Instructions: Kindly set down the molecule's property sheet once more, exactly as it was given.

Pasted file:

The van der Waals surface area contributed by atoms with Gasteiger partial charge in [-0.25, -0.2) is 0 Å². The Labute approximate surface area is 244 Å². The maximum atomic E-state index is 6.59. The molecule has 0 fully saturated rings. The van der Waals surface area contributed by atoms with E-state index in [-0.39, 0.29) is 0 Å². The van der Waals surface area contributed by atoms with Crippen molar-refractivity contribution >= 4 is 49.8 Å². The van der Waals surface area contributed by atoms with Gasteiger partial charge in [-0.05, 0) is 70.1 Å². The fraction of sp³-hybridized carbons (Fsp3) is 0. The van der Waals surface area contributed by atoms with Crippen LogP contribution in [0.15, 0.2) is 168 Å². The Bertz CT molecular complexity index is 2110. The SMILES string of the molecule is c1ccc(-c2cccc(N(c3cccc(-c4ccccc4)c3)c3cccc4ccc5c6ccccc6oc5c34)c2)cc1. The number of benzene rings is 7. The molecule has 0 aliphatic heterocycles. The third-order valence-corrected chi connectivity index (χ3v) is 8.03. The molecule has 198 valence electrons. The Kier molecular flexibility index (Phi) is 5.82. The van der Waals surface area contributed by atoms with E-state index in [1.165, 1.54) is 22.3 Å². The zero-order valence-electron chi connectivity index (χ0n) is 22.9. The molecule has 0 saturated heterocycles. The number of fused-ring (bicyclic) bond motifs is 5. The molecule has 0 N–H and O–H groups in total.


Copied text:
The van der Waals surface area contributed by atoms with Gasteiger partial charge in [-0.25, -0.2) is 0 Å². The Labute approximate surface area is 244 Å². The maximum atomic E-state index is 6.59. The molecule has 0 fully saturated rings. The van der Waals surface area contributed by atoms with E-state index in [-0.39, 0.29) is 0 Å². The van der Waals surface area contributed by atoms with Crippen molar-refractivity contribution >= 4 is 49.8 Å². The van der Waals surface area contributed by atoms with Gasteiger partial charge in [-0.05, 0) is 70.1 Å². The fraction of sp³-hybridized carbons (Fsp3) is 0. The van der Waals surface area contributed by atoms with Crippen LogP contribution in [0.15, 0.2) is 168 Å². The Bertz CT molecular complexity index is 2110. The SMILES string of the molecule is c1ccc(-c2cccc(N(c3cccc(-c4ccccc4)c3)c3cccc4ccc5c6ccccc6oc5c34)c2)cc1. The number of benzene rings is 7. The molecule has 0 aliphatic heterocycles. The third-order valence-corrected chi connectivity index (χ3v) is 8.03. The molecule has 198 valence electrons. The Kier molecular flexibility index (Phi) is 5.82. The van der Waals surface area contributed by atoms with E-state index in [1.165, 1.54) is 22.3 Å². The zero-order valence-electron chi connectivity index (χ0n) is 22.9. The molecule has 0 saturated heterocycles. The number of fused-ring (bicyclic) bond motifs is 5. The molecule has 0 N–H and O–H groups in total.